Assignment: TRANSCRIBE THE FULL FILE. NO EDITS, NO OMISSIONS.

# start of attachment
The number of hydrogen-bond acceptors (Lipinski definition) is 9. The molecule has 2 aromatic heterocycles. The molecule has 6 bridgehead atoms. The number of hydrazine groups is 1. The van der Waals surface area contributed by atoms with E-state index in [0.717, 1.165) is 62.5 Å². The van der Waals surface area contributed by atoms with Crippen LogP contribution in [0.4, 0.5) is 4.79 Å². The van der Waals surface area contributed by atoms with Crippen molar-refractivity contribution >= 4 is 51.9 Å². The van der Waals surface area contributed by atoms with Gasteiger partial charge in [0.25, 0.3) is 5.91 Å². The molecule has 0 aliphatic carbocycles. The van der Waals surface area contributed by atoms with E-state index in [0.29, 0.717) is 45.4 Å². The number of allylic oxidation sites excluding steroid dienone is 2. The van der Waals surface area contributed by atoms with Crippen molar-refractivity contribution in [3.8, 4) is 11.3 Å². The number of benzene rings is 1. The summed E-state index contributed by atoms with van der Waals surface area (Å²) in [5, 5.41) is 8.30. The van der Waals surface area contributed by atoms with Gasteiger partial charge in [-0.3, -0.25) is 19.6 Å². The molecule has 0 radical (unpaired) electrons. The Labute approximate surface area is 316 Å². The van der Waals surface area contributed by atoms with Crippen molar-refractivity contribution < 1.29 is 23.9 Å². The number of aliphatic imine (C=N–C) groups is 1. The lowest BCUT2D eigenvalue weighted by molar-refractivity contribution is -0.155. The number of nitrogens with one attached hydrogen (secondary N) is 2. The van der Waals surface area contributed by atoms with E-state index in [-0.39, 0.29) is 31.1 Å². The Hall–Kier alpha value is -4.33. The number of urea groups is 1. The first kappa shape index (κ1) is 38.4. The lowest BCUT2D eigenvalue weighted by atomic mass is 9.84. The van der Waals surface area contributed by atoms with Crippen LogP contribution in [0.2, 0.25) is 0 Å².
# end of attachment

The number of hydrogen-bond acceptors (Lipinski definition) is 9. The molecule has 2 aromatic heterocycles. The molecule has 6 bridgehead atoms. The number of hydrazine groups is 1. The van der Waals surface area contributed by atoms with E-state index in [0.717, 1.165) is 62.5 Å². The van der Waals surface area contributed by atoms with Crippen LogP contribution in [0.4, 0.5) is 4.79 Å². The van der Waals surface area contributed by atoms with Crippen molar-refractivity contribution >= 4 is 51.9 Å². The van der Waals surface area contributed by atoms with Gasteiger partial charge in [0.25, 0.3) is 5.91 Å². The molecule has 0 aliphatic carbocycles. The van der Waals surface area contributed by atoms with E-state index in [0.29, 0.717) is 45.4 Å². The number of allylic oxidation sites excluding steroid dienone is 2. The van der Waals surface area contributed by atoms with Crippen molar-refractivity contribution in [3.8, 4) is 11.3 Å². The number of benzene rings is 1. The summed E-state index contributed by atoms with van der Waals surface area (Å²) in [5, 5.41) is 8.30. The van der Waals surface area contributed by atoms with Gasteiger partial charge in [-0.3, -0.25) is 19.6 Å². The molecule has 0 radical (unpaired) electrons. The Labute approximate surface area is 316 Å². The van der Waals surface area contributed by atoms with Crippen molar-refractivity contribution < 1.29 is 23.9 Å². The number of aliphatic imine (C=N–C) groups is 1. The lowest BCUT2D eigenvalue weighted by molar-refractivity contribution is -0.155. The number of nitrogens with one attached hydrogen (secondary N) is 2. The van der Waals surface area contributed by atoms with E-state index in [-0.39, 0.29) is 31.1 Å². The Hall–Kier alpha value is -4.33. The number of urea groups is 1. The first kappa shape index (κ1) is 38.4. The lowest BCUT2D eigenvalue weighted by atomic mass is 9.84. The van der Waals surface area contributed by atoms with Crippen LogP contribution in [0.2, 0.25) is 0 Å².